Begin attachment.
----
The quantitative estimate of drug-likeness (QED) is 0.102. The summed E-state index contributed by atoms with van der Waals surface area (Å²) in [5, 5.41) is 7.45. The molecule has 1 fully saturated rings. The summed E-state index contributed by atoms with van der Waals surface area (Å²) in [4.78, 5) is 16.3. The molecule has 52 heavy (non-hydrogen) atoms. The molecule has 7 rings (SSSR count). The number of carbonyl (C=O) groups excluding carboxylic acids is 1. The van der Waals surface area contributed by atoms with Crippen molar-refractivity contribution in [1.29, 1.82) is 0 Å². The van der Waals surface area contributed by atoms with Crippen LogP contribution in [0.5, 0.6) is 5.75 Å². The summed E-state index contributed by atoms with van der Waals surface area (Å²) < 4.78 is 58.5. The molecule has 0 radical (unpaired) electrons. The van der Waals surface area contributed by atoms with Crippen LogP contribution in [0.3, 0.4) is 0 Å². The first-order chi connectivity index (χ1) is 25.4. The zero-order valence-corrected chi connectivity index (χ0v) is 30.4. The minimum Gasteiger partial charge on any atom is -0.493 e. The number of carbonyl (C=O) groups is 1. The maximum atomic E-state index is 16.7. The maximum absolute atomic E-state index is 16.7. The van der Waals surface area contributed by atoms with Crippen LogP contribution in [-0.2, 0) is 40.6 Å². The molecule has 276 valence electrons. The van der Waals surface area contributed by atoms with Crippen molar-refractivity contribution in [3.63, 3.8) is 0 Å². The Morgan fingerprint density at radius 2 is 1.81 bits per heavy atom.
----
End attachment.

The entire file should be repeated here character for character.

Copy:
The quantitative estimate of drug-likeness (QED) is 0.102. The summed E-state index contributed by atoms with van der Waals surface area (Å²) in [5, 5.41) is 7.45. The molecule has 1 fully saturated rings. The summed E-state index contributed by atoms with van der Waals surface area (Å²) in [4.78, 5) is 16.3. The molecule has 52 heavy (non-hydrogen) atoms. The molecule has 7 rings (SSSR count). The number of carbonyl (C=O) groups excluding carboxylic acids is 1. The van der Waals surface area contributed by atoms with Crippen molar-refractivity contribution in [1.29, 1.82) is 0 Å². The van der Waals surface area contributed by atoms with Crippen LogP contribution in [0.5, 0.6) is 5.75 Å². The summed E-state index contributed by atoms with van der Waals surface area (Å²) < 4.78 is 58.5. The molecule has 0 radical (unpaired) electrons. The van der Waals surface area contributed by atoms with Crippen LogP contribution in [0.3, 0.4) is 0 Å². The first-order chi connectivity index (χ1) is 25.4. The zero-order valence-corrected chi connectivity index (χ0v) is 30.4. The minimum Gasteiger partial charge on any atom is -0.493 e. The number of carbonyl (C=O) groups is 1. The maximum atomic E-state index is 16.7. The maximum absolute atomic E-state index is 16.7. The van der Waals surface area contributed by atoms with Crippen LogP contribution in [-0.2, 0) is 40.6 Å². The molecule has 276 valence electrons. The van der Waals surface area contributed by atoms with Crippen molar-refractivity contribution in [3.63, 3.8) is 0 Å². The Morgan fingerprint density at radius 2 is 1.81 bits per heavy atom.